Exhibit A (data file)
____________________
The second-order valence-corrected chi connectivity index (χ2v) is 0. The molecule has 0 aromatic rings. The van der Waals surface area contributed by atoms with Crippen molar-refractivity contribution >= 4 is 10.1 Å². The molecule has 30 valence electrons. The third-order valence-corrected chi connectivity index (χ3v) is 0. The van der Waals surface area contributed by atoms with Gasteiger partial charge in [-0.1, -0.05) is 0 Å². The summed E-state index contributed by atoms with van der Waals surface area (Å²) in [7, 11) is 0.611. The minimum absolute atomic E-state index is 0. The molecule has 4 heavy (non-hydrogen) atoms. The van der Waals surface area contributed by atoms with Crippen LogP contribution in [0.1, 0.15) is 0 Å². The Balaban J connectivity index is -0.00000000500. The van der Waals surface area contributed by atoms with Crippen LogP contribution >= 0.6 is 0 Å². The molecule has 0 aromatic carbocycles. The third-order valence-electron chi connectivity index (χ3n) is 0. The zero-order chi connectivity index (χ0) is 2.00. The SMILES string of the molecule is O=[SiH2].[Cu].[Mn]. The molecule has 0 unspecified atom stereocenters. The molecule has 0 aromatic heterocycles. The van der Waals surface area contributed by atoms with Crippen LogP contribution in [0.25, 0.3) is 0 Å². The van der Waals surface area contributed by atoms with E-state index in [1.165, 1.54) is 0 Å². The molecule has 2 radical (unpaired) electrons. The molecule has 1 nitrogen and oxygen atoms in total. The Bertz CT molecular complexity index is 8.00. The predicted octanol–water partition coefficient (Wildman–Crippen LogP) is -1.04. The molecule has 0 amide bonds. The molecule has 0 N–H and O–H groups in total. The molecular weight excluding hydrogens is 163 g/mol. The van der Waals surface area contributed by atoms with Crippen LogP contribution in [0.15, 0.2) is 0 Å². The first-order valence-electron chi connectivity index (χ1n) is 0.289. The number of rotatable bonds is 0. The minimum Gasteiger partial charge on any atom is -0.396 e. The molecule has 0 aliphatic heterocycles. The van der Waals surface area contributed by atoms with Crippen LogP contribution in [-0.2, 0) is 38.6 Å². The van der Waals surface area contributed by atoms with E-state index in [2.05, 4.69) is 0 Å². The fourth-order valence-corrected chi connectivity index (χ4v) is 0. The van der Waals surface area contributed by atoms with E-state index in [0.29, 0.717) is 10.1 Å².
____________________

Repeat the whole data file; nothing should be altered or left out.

The second-order valence-corrected chi connectivity index (χ2v) is 0. The molecule has 0 aromatic rings. The van der Waals surface area contributed by atoms with Crippen molar-refractivity contribution >= 4 is 10.1 Å². The molecule has 30 valence electrons. The third-order valence-corrected chi connectivity index (χ3v) is 0. The van der Waals surface area contributed by atoms with Gasteiger partial charge in [-0.1, -0.05) is 0 Å². The summed E-state index contributed by atoms with van der Waals surface area (Å²) in [7, 11) is 0.611. The minimum absolute atomic E-state index is 0. The molecule has 4 heavy (non-hydrogen) atoms. The van der Waals surface area contributed by atoms with Crippen LogP contribution in [0.1, 0.15) is 0 Å². The Balaban J connectivity index is -0.00000000500. The van der Waals surface area contributed by atoms with Crippen LogP contribution >= 0.6 is 0 Å². The molecule has 0 aromatic carbocycles. The third-order valence-electron chi connectivity index (χ3n) is 0. The zero-order chi connectivity index (χ0) is 2.00. The SMILES string of the molecule is O=[SiH2].[Cu].[Mn]. The molecule has 0 unspecified atom stereocenters. The molecule has 0 aromatic heterocycles. The van der Waals surface area contributed by atoms with Crippen LogP contribution in [0.25, 0.3) is 0 Å². The van der Waals surface area contributed by atoms with E-state index in [1.165, 1.54) is 0 Å². The molecule has 2 radical (unpaired) electrons. The molecule has 1 nitrogen and oxygen atoms in total. The Bertz CT molecular complexity index is 8.00. The predicted octanol–water partition coefficient (Wildman–Crippen LogP) is -1.04. The molecule has 0 amide bonds. The molecule has 0 N–H and O–H groups in total. The molecular weight excluding hydrogens is 163 g/mol. The van der Waals surface area contributed by atoms with Crippen LogP contribution in [0.15, 0.2) is 0 Å². The first-order valence-electron chi connectivity index (χ1n) is 0.289. The number of rotatable bonds is 0. The minimum Gasteiger partial charge on any atom is -0.396 e. The molecule has 0 aliphatic heterocycles. The van der Waals surface area contributed by atoms with Crippen LogP contribution in [-0.2, 0) is 38.6 Å². The van der Waals surface area contributed by atoms with E-state index in [2.05, 4.69) is 0 Å². The fourth-order valence-corrected chi connectivity index (χ4v) is 0. The van der Waals surface area contributed by atoms with E-state index in [0.29, 0.717) is 10.1 Å².